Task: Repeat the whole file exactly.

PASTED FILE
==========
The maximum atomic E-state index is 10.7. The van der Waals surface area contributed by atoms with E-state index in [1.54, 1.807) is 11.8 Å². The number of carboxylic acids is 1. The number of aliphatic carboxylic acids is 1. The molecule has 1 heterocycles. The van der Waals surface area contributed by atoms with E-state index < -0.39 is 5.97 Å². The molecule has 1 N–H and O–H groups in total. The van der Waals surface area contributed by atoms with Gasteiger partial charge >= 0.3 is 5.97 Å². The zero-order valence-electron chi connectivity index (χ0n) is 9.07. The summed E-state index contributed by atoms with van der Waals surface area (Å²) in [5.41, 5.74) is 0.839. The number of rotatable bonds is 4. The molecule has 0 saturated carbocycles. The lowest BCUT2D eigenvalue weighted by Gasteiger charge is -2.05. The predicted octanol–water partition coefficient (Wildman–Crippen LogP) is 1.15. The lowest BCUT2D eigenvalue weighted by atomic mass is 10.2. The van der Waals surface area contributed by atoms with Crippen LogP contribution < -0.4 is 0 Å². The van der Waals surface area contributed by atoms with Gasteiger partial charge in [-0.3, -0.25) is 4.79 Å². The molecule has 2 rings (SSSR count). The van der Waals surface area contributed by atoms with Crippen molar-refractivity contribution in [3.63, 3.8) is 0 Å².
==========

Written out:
The maximum atomic E-state index is 10.7. The van der Waals surface area contributed by atoms with E-state index in [1.54, 1.807) is 11.8 Å². The number of carboxylic acids is 1. The number of aliphatic carboxylic acids is 1. The molecule has 1 heterocycles. The van der Waals surface area contributed by atoms with E-state index < -0.39 is 5.97 Å². The molecule has 1 N–H and O–H groups in total. The van der Waals surface area contributed by atoms with Gasteiger partial charge >= 0.3 is 5.97 Å². The zero-order valence-electron chi connectivity index (χ0n) is 9.07. The summed E-state index contributed by atoms with van der Waals surface area (Å²) in [5.41, 5.74) is 0.839. The number of rotatable bonds is 4. The molecule has 0 saturated carbocycles. The lowest BCUT2D eigenvalue weighted by Gasteiger charge is -2.05. The predicted octanol–water partition coefficient (Wildman–Crippen LogP) is 1.15. The lowest BCUT2D eigenvalue weighted by atomic mass is 10.2. The van der Waals surface area contributed by atoms with Crippen LogP contribution < -0.4 is 0 Å². The van der Waals surface area contributed by atoms with Gasteiger partial charge in [-0.3, -0.25) is 4.79 Å². The molecule has 2 rings (SSSR count). The van der Waals surface area contributed by atoms with Crippen molar-refractivity contribution in [3.63, 3.8) is 0 Å².